“In response to rising costs, we can expect higher premiums across the board next year, incentivizing employers to find new ways to extract value from their benefits plans and find ways to avoid further cost-shifting to employees, whether that be expanding their voluntary benefits portfolio or improving employee education strategies. More broadly, as employers continue to evolve with a changing market, they’d be well-served to standardize their overall health care benefits strategy in 2024, rather than constantly adapt offerings based on emerging trends that might not stick around. Establishing a comprehensive health care benefits strategy will avoid an overuse of expensive, inefficient point solutions that may be trendy in the moment but out-of-style soon after. Consistency is a more effective approach amidst the swiftly changing landscape of trends.” - Kim Buckey, VP of Customer Service, Optavise
Prioritize solutions that address these challenges
“Last year was all about doing more with less for employers. But benefits complexity didn’t decrease, nor did the costs associated with offering comprehensive benefits packages. 2024 will see employers become savvier buyers of benefits technology as they prioritize solutions that address these challenges. Expect to see ben-admins and insurance carriers focus on delivering consolidation and automation through digital capabilities that take the pressure off employers. Investments in cleaner data will also lay the groundwork for artificial intelligence applications in employee benefits, including care navigation, decision support, and self-help billing tools.” - Shannon Goggin, CEO and co-founder, Noyo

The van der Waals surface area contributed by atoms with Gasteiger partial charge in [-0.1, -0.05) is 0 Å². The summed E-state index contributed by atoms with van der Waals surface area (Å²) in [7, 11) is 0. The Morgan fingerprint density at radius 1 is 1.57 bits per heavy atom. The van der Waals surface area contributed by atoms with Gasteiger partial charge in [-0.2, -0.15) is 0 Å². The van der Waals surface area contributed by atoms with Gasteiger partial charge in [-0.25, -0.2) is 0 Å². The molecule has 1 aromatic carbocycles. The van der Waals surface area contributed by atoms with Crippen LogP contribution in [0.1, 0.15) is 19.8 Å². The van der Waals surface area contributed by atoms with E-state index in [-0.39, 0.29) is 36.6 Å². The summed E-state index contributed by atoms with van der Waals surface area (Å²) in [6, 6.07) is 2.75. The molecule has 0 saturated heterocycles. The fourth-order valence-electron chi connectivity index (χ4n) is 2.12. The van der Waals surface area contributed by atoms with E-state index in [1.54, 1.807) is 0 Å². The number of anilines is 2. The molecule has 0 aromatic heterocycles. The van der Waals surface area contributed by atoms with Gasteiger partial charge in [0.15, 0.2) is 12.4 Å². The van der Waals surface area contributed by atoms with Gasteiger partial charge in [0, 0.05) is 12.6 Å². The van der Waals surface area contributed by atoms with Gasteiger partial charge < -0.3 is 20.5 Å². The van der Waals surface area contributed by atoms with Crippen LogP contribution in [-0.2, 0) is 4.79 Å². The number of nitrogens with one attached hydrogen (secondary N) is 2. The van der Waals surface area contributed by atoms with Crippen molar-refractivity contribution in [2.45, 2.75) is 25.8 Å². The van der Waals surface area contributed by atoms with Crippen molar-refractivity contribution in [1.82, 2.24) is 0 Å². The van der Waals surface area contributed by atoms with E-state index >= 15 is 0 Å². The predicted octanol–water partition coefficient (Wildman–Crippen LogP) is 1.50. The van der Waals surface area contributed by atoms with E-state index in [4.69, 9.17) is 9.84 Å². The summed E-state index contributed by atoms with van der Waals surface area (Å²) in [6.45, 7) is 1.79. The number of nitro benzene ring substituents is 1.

Endless premium hikes
“The average premium for health insurance has risen 54% over the last decade. Employers know that endless premium hikes are unsustainable and will need to find novel strategies to make their plan benefits more affordable and effective. Health insurance captives will continue to be a workable means to cut costs and improve care.” – Jeff Faber, Chief Strategy Officer, HUB International